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Authorities wrangle over stranded refugees in Syria

Reporter: Stephanie Freid 丨 CCTV.com

10-12-2016 10:21 BJT

Syria's humanitarian crisis has increasingly become a global issue, with nearly five million people having fled the war torn country since 2011. Tens of thousands of them have been stuck in a kind of no man's land, at risk of starvation and disease.

As CCTV's correspondent reports, one solution under discussion won't come that easy.

75,000 Syrian refugees stuck in no man's land for more than two years. They can't go back to Syria Jordan won't let them in.

"The living conditions for the people stranded at the berm are dire, with no access to basic resources such as food and water. With over 75 percent of the population estimated to be women and children, they desperately need assistance and support," said Stephen O'Brien, UN Under-Secretary-General for Humanitarian Affairs & Emergency Relief co-ordinator.

Without adequate food, water or medical supplies, they are suffering from malnutrition, dehydration and disease. In August, aid agencies using cranes delivered a one-month's supply of food, water and hygiene kits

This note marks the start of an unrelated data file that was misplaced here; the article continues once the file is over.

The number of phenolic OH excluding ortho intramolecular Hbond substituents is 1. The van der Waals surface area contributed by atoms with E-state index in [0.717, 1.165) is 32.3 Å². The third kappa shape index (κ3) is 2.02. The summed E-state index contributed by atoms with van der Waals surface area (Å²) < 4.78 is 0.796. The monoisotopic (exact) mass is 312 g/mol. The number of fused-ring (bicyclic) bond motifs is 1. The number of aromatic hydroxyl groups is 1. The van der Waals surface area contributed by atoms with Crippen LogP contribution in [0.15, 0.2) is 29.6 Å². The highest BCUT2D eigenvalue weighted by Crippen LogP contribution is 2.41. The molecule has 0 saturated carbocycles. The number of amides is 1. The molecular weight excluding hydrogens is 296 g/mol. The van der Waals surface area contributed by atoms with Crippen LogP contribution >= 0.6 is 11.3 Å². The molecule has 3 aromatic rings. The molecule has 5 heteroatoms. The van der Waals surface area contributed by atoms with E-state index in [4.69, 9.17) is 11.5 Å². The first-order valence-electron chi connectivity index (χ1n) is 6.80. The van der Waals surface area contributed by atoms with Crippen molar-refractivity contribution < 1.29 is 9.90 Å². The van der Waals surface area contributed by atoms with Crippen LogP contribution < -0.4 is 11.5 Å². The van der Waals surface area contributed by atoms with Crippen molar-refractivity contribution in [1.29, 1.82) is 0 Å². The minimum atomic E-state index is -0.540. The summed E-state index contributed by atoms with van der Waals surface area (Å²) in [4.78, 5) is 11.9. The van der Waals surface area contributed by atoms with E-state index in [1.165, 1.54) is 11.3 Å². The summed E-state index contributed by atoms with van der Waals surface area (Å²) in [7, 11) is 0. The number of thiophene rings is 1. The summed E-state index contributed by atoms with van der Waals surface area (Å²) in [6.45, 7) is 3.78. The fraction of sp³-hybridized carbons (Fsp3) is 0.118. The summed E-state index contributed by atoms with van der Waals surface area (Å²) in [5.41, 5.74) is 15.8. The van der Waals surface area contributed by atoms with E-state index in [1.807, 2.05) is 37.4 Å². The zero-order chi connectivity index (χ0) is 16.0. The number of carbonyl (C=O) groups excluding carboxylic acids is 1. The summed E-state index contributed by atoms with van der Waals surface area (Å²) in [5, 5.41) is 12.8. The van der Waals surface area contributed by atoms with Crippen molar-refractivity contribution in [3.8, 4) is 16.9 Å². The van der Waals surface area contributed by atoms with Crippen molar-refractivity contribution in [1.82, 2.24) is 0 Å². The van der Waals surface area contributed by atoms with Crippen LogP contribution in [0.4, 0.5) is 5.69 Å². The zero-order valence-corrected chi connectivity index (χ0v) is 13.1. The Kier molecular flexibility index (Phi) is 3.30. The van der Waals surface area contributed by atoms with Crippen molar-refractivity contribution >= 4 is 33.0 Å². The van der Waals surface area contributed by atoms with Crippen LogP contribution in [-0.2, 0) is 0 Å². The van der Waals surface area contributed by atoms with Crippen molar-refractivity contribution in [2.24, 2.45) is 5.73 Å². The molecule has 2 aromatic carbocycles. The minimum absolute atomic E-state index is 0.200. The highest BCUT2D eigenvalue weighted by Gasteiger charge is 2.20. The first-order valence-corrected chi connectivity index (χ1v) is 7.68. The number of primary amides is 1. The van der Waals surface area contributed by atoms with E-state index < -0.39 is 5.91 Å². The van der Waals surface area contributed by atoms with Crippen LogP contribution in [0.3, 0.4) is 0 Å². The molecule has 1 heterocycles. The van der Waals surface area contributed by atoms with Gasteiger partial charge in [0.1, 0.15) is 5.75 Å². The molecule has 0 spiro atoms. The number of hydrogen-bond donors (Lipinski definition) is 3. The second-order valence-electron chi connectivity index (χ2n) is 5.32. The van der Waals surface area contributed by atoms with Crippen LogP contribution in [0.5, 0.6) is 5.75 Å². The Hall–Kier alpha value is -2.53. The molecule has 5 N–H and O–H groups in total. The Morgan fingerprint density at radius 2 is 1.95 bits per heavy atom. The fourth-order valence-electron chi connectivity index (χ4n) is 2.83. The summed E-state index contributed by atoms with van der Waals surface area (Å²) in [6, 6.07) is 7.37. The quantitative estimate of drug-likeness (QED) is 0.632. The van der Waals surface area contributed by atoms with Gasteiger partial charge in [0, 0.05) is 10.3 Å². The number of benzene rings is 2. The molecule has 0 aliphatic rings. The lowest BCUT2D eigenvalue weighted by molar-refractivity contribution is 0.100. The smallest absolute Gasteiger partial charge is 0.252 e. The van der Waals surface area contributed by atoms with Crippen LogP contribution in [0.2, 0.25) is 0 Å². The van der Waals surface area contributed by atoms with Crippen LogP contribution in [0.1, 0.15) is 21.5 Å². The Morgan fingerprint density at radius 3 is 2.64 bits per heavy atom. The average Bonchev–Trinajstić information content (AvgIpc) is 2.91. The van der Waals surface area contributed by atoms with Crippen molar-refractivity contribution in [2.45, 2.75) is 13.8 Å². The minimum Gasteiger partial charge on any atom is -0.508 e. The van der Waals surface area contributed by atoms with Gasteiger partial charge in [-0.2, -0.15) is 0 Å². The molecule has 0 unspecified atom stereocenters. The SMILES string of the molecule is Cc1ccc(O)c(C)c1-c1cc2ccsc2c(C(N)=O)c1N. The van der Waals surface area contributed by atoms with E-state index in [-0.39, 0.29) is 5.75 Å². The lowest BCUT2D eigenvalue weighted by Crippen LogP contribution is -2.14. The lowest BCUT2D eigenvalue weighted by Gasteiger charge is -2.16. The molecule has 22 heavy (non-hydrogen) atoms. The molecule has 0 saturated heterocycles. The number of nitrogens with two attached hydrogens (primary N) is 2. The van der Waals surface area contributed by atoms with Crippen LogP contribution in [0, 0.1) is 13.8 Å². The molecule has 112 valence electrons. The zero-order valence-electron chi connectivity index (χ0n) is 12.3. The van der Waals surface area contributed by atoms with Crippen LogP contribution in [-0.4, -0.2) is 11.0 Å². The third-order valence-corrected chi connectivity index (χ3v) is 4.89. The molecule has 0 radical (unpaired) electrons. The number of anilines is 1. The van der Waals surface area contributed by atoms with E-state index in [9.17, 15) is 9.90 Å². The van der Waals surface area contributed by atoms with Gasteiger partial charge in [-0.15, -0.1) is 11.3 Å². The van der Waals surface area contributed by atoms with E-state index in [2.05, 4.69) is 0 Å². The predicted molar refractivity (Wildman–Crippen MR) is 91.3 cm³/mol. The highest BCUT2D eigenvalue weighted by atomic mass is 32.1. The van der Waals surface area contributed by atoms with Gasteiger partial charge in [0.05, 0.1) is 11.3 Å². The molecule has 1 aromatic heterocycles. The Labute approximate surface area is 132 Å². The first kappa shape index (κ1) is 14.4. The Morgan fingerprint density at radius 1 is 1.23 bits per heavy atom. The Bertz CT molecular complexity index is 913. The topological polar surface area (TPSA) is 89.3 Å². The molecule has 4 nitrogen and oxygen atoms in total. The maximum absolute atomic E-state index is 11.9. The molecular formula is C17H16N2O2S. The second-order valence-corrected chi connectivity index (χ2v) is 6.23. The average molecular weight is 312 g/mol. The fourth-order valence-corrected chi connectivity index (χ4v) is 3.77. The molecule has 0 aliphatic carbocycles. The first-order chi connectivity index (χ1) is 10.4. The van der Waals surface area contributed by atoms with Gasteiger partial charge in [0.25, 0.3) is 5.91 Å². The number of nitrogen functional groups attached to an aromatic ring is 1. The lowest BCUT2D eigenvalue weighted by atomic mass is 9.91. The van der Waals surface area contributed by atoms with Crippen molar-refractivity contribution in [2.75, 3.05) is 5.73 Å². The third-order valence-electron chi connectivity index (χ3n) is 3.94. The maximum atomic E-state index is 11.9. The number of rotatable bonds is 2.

"We had a very limited timeframe. Those people were cut off assistance - all kinds of humanitarian assistance - since the tragic border attack on the twenty-first of June. So they were basically surviving on almost nothing for the past two months," said Shada Moghraby, World Food Program spokesperson.

Jordan sealed the border in June after a suicide bomber among the refugees killed seven Jordanian security personnel. The international community has been scrambling since to find ways to get supplies to the isolated Syrians.

An aid agency source tells me that within the coming week, there will be another major aid distribution to the stranded refugees. That same source doesn't want to provide details other than to say that this distribution is going to be very different from the previous one.

That may be due to a reported provisional agreement between the UN and Jordan calling for a buffer zone.

Points of that agreement include a new aid distribution point closer to Syria patrolled by Jordanian trained Syrians, fencing erected to contain movement and thirty nine million dollars in humanitarian aid to Jordan.

As part of the deal: Jordan will not allow any new refugees into the country. If the plan succeeds, it will mean much-needed supplies reach the tens of thousands, stuck in open desert, before harsh winter weather sets in. 

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